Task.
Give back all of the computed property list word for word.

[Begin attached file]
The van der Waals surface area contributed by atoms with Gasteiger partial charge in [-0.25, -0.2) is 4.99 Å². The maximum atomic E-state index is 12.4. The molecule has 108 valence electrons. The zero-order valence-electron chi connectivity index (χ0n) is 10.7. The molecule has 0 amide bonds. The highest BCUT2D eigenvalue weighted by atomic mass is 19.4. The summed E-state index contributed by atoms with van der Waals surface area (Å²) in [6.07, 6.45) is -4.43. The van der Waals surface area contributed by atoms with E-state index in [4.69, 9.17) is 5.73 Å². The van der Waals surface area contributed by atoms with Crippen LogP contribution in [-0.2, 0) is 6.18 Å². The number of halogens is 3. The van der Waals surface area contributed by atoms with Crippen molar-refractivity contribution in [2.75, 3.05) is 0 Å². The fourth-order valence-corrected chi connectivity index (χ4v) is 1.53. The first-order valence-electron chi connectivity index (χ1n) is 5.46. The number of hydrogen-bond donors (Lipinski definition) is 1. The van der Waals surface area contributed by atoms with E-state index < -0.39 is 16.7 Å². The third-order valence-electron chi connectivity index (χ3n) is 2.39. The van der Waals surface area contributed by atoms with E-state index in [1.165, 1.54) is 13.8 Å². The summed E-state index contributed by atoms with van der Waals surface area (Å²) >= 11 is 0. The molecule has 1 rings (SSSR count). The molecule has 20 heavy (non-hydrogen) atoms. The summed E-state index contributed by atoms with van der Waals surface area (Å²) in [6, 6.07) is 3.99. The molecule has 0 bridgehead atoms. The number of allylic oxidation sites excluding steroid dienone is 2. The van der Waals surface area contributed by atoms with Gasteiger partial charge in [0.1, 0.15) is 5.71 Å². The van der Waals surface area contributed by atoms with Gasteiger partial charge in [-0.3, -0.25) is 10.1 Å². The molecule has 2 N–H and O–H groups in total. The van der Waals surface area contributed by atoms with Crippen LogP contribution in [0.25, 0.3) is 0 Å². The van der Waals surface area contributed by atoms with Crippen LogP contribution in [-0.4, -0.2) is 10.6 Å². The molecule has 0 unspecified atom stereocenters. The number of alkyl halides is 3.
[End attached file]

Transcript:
The van der Waals surface area contributed by atoms with Gasteiger partial charge in [-0.25, -0.2) is 4.99 Å². The maximum atomic E-state index is 12.4. The molecule has 108 valence electrons. The zero-order valence-electron chi connectivity index (χ0n) is 10.7. The molecule has 0 amide bonds. The highest BCUT2D eigenvalue weighted by atomic mass is 19.4. The summed E-state index contributed by atoms with van der Waals surface area (Å²) in [6.07, 6.45) is -4.43. The van der Waals surface area contributed by atoms with E-state index in [4.69, 9.17) is 5.73 Å². The van der Waals surface area contributed by atoms with Crippen LogP contribution in [-0.2, 0) is 6.18 Å². The number of halogens is 3. The van der Waals surface area contributed by atoms with Crippen molar-refractivity contribution in [2.75, 3.05) is 0 Å². The fourth-order valence-corrected chi connectivity index (χ4v) is 1.53. The first-order valence-electron chi connectivity index (χ1n) is 5.46. The number of hydrogen-bond donors (Lipinski definition) is 1. The van der Waals surface area contributed by atoms with E-state index < -0.39 is 16.7 Å². The third-order valence-electron chi connectivity index (χ3n) is 2.39. The van der Waals surface area contributed by atoms with E-state index in [1.165, 1.54) is 13.8 Å². The summed E-state index contributed by atoms with van der Waals surface area (Å²) >= 11 is 0. The molecule has 1 rings (SSSR count). The molecule has 20 heavy (non-hydrogen) atoms. The summed E-state index contributed by atoms with van der Waals surface area (Å²) in [6, 6.07) is 3.99. The molecule has 0 bridgehead atoms. The number of allylic oxidation sites excluding steroid dienone is 2. The van der Waals surface area contributed by atoms with Gasteiger partial charge in [0.1, 0.15) is 5.71 Å². The van der Waals surface area contributed by atoms with Gasteiger partial charge in [-0.3, -0.25) is 10.1 Å². The molecule has 2 N–H and O–H groups in total. The van der Waals surface area contributed by atoms with Crippen LogP contribution in [0.25, 0.3) is 0 Å². The van der Waals surface area contributed by atoms with Crippen LogP contribution in [-0.4, -0.2) is 10.6 Å². The molecule has 0 unspecified atom stereocenters. The number of alkyl halides is 3.